“day after”. How the device fleet will behave a month or a year into production? If the device is connected to the internet regularly, are there any guidelines to keep it secure even years later?
The attack surface can change drastically between different IoT devices, and it’s all linked to the risks our devices are exposed to. Running Linux OS with minimal packages removes unnecessary threats, even over time, having fewer packages to update, keep us under control. With that in mind, running the application above a container that has been built to run the the exact application, and doesn’t have additional unused packages, could save lots of headache along the way. Yet, the OS itself runs tens of services that expose the device to attacks and must be configured or disabled before production stage.
While it’s still not straightforward to determine a single winner, it’s clear that container-based applications become a preferred solution if there are no rough BOM circumstances. Yet, both paths: container and service based product app exist in many industrial applications, and probably will still be found years to go.
The choice between the two could improve our deployment process and overall project success over time, but still, both options don’t ensure 100% of application uptime. unfortunately, software is not bulletproof, and sometimes, If the service or container application crashed on one of the production devices and doesn’t turn on, we need a backup plan to save the situation quickly as possible.
In that case, no technology can help more than having a good monitoring system that will notify us in any event of a device or application issue. Having a good monitoring system could save hours of debugging and help us fix the problem before someone even notice.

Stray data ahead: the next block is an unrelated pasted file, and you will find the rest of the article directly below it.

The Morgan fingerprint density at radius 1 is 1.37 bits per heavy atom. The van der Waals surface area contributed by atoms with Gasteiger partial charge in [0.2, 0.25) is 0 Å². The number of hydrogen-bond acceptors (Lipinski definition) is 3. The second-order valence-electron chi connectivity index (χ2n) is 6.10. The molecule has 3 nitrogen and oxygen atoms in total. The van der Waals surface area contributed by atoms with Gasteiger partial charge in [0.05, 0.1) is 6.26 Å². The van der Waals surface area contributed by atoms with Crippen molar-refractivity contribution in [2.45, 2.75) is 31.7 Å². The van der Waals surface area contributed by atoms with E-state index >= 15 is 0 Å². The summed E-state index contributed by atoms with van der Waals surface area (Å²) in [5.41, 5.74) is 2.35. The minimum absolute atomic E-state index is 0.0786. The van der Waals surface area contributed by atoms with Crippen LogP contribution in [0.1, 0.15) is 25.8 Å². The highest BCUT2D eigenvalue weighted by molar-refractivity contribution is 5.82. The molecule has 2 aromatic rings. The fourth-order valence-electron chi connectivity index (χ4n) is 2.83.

if it’s a Docker container, or a systemd service, at JFrog Connect, we provide an all-in-one platform to manage, update, monitor and secure IoT devices. Used by companies who deploy container based applications, and file-system based applications, build and produce connected motorcycles, cameras, robots, and many other great products that take the technology to the edge.
JFrog Connect OTA update tools
JFrog Connect provides 2 methods to deploy and manage software updates on IoT devices. Those tools are designed to solve the complexity of deploying a successful OTA update on a product fleet while having the right metrics and information on every deployed device in real-time.
The Container updates tool responsible to deploy the latest Docker image from your container registry, and creating a Docker container based on the given recipe, while replacing the current running container. Just as important, the container updates tool includes a rollback option that will be triggered in any case of an issue during the deployment process.
The Micro updates tool solves the complexity in deploying and updating a file-system / systemd based application. Using Micro updates, every single file can be updated separately and any Bash command or Bash script can run during the deployment. Similar to the Container updates tool, a rollback option will make sure that every updated file will be returned to the version before the deployment.